In recent years, many workers have become engaged in the “gig” economy. You may think of gig workers as those who deliver take-out restaurant meals, walk dogs and drive for ride-hailing services. But so-called gig work seems to be expanding. Today, some nurses have become gig workers and writers in Hollywood who recently went on strike have expressed concerns that screenwriting is becoming part of the gig economy.
There are tax consequences when performing jobs that don’t involve taxes being deducted from a regular paycheck. The bottom line: If you receive income from freelancing or from one of the online platforms offering goods and services, it’s generally taxable. That’s true even if the income comes from a side job and even if you don’t receive an income statement reporting the amount of money you made.
Gig worker basics
The IRS considers gig workers those who are independent contractors and conduct their jobs through online platforms. Examples include Uber, Lyft, Airbnb and DoorDash.
Unlike traditional employees, independent contractors don’t receive benefits associated with employment or employer-sponsored health insurance. They also aren’t covered by the minimum wage or other federal law protections and they aren’t part of states’ unemployment insurance systems. In addition, they’re on their own when it comes to retirement savings and taxes.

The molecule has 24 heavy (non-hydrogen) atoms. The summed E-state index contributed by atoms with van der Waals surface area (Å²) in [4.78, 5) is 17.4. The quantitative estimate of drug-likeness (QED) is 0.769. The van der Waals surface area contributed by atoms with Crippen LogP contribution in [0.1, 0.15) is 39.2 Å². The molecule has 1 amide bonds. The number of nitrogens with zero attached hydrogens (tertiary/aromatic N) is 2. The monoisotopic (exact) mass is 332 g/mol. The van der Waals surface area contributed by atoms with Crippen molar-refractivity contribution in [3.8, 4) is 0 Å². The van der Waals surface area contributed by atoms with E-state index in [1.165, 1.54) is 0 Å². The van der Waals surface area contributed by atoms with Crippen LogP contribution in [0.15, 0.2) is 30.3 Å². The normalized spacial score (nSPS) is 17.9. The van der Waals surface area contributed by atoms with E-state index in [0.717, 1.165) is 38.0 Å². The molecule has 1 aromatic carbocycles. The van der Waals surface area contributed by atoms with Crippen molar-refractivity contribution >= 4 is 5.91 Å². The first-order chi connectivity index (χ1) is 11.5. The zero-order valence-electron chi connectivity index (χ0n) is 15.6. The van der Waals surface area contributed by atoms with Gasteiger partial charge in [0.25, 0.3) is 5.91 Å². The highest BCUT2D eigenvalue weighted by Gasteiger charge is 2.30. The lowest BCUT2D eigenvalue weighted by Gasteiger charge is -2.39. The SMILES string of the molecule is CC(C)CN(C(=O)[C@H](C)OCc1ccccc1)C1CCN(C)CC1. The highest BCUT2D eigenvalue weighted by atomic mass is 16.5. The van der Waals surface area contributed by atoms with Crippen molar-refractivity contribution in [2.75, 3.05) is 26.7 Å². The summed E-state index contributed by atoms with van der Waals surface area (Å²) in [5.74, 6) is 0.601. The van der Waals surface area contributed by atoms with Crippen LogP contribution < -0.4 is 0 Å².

Make quarterly payments during the year
If you’re part of the gig or sharing economy, here are some tax considerations.
- You may need to make quarterly estimated tax payments because your income isn’t subject to withholding. These payments are generally due on April 15, June 15, September 15 and January 15 of the following year. (If a due date falls on a Saturday, Sunday or holiday, the due date becomes the next business day.)
- You should receive a Form 1099-NEC, Nonemployee Compensation, a Form 1099-K or other income statement from the online platform.
- Some or all of your business expenses may be deductible on your tax return, subject to the normal tax limitations and rules. For example, if you provide rides with your own car, you may be able to deduct depreciation for wear and tear and deterioration of the vehicle. Be aware that if you rent a room in your main home or vacation home, the rules for deducting expenses can be complex.
Maintain meticulous records
It’s important to keep good records tracking income and expenses in case you are audited by the IRS or state tax authorities. Unwanted surprises are no fun. Let us know if you have questions.